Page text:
joppiesaus likes this.
  2. PsychoticLeprechaun

    PsychoticLeprechaun Designer & Web Developer

    • Dev Member
    Thank you for your kind words, we're putting our all into Seed of Andromeda! If you enjoy what you have seen in 0.1.6, you will be blown away by what's in store for the next update!

    This situation of being able to fly lower below the surface than the total radius of a planet falls out of our solution for the game's spherical worlds. Which in its simplest, is attained by taking a cube of terrain (which itself is a wrapped 2D plane of terrain) and normalising all the points on the face, and so when you fly below a face, you just fly further and further lower on that particular face of the 2D plane, never reaching any of the other planes.

    If you mean, can you return to the same point on the planet by travelling all the way around it - yes you can! Our worlds are truly spherical, which is essential for our future updates (as before, 0.2.0 is going to be a biggie!). As for the geometry frequently switching at very high speed, that is due to the fact that you are travelling so fast that we can't generate the high quality meshes for the LOD fast enough, so you will for the most part see the lower quality mesh and occasionally see a jump from that to higher when you slow down.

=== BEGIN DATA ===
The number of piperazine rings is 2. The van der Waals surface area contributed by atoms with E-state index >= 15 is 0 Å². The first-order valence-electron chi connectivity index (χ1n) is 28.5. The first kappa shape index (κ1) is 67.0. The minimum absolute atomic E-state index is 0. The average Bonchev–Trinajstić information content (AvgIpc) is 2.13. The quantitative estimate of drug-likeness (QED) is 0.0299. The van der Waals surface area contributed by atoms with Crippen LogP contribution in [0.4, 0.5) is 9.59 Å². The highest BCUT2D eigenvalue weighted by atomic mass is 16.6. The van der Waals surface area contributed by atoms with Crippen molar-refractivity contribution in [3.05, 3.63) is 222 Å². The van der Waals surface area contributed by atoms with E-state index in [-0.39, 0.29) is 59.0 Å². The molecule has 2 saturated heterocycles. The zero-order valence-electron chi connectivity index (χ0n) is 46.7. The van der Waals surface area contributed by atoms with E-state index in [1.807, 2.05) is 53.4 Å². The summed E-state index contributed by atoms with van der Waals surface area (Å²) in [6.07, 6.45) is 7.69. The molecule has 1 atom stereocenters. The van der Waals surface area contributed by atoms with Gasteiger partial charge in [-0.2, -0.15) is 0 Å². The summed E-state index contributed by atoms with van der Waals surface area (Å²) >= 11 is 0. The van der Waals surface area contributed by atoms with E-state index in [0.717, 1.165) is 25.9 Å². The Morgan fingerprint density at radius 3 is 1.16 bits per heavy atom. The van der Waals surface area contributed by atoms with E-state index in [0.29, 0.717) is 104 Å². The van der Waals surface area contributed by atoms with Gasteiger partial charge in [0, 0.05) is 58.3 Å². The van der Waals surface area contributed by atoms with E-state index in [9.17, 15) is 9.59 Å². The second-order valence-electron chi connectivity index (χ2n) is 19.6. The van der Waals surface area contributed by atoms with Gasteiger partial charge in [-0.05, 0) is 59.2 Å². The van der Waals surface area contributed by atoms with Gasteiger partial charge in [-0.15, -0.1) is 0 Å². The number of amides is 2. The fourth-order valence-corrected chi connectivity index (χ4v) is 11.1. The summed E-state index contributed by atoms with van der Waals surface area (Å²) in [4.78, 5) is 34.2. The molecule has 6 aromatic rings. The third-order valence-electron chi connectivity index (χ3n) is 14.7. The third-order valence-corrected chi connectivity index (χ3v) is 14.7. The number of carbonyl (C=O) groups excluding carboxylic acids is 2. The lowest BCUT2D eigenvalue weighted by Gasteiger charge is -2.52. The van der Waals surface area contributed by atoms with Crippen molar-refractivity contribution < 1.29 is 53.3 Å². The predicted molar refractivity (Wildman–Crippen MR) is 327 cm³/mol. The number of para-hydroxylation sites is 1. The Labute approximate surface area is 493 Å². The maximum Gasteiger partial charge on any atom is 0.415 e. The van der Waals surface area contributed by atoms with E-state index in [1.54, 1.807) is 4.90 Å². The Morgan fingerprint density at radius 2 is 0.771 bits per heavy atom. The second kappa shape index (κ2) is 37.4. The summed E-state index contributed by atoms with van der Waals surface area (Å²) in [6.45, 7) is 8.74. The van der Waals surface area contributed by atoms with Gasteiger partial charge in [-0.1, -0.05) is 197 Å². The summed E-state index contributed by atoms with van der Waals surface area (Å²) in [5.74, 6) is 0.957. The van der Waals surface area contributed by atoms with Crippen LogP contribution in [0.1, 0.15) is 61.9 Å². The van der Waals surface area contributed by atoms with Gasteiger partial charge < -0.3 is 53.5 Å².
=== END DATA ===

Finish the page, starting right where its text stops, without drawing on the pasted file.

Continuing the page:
EDIT: This should be much less so the case in the next update! GPU heightmap generation ftw!


    To achieve interplanetary travel, we will disconnect the player from the planet grid at a certain altitude, and at that point they will be able to travel between planets, and upon approaching any other planet, will be joined onto that planet's grid. All I can say is: keep your eyes peeled, because good things are coming!
    Last edited: Dec 21, 2014
    PsychoticLeprechaun, Dec 21, 2014
    Last edited by PsychoticLeprechaun; at Dec 21, 2014
    #2
    joppiesaus and Sir_Moodz like this.
  3. Arctic

    Arctic Giant Robot Advocate

    • Tester
    It actually works by essentially making a cube and turning it into a sphere by normalising theirs vectors, creating a cube where all points - the voxels - are the same distance away from the centre. Ie, a cube. Ben has a video explaining it much better than i can.